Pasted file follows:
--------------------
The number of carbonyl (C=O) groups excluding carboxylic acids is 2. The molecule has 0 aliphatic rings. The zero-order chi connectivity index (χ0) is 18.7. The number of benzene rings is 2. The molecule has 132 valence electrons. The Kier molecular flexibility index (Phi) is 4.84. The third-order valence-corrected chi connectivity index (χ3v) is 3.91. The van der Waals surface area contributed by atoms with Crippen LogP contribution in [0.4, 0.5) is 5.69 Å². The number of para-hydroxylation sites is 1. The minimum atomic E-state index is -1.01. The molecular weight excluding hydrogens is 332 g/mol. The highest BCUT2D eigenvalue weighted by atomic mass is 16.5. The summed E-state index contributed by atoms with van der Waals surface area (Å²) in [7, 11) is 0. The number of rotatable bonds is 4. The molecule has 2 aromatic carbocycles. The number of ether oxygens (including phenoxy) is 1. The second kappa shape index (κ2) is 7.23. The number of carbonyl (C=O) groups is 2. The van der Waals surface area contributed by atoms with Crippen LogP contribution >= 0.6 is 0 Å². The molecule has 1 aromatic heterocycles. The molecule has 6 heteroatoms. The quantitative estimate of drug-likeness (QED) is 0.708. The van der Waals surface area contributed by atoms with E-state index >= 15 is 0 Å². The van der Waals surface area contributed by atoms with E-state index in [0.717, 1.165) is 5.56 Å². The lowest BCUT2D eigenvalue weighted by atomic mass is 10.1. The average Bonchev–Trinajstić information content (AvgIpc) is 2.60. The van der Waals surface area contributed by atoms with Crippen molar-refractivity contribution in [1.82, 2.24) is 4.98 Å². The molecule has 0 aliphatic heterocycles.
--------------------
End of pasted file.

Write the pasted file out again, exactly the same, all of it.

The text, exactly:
The number of carbonyl (C=O) groups excluding carboxylic acids is 2. The molecule has 0 aliphatic rings. The zero-order chi connectivity index (χ0) is 18.7. The number of benzene rings is 2. The molecule has 132 valence electrons. The Kier molecular flexibility index (Phi) is 4.84. The third-order valence-corrected chi connectivity index (χ3v) is 3.91. The van der Waals surface area contributed by atoms with Crippen LogP contribution in [0.4, 0.5) is 5.69 Å². The number of para-hydroxylation sites is 1. The minimum atomic E-state index is -1.01. The molecular weight excluding hydrogens is 332 g/mol. The highest BCUT2D eigenvalue weighted by atomic mass is 16.5. The summed E-state index contributed by atoms with van der Waals surface area (Å²) in [7, 11) is 0. The number of rotatable bonds is 4. The molecule has 2 aromatic carbocycles. The number of ether oxygens (including phenoxy) is 1. The second kappa shape index (κ2) is 7.23. The number of carbonyl (C=O) groups is 2. The van der Waals surface area contributed by atoms with Crippen LogP contribution >= 0.6 is 0 Å². The molecule has 1 aromatic heterocycles. The molecule has 6 heteroatoms. The quantitative estimate of drug-likeness (QED) is 0.708. The van der Waals surface area contributed by atoms with E-state index >= 15 is 0 Å². The van der Waals surface area contributed by atoms with E-state index in [0.717, 1.165) is 5.56 Å². The lowest BCUT2D eigenvalue weighted by atomic mass is 10.1. The average Bonchev–Trinajstić information content (AvgIpc) is 2.60. The van der Waals surface area contributed by atoms with Crippen molar-refractivity contribution in [1.82, 2.24) is 4.98 Å². The molecule has 0 aliphatic heterocycles.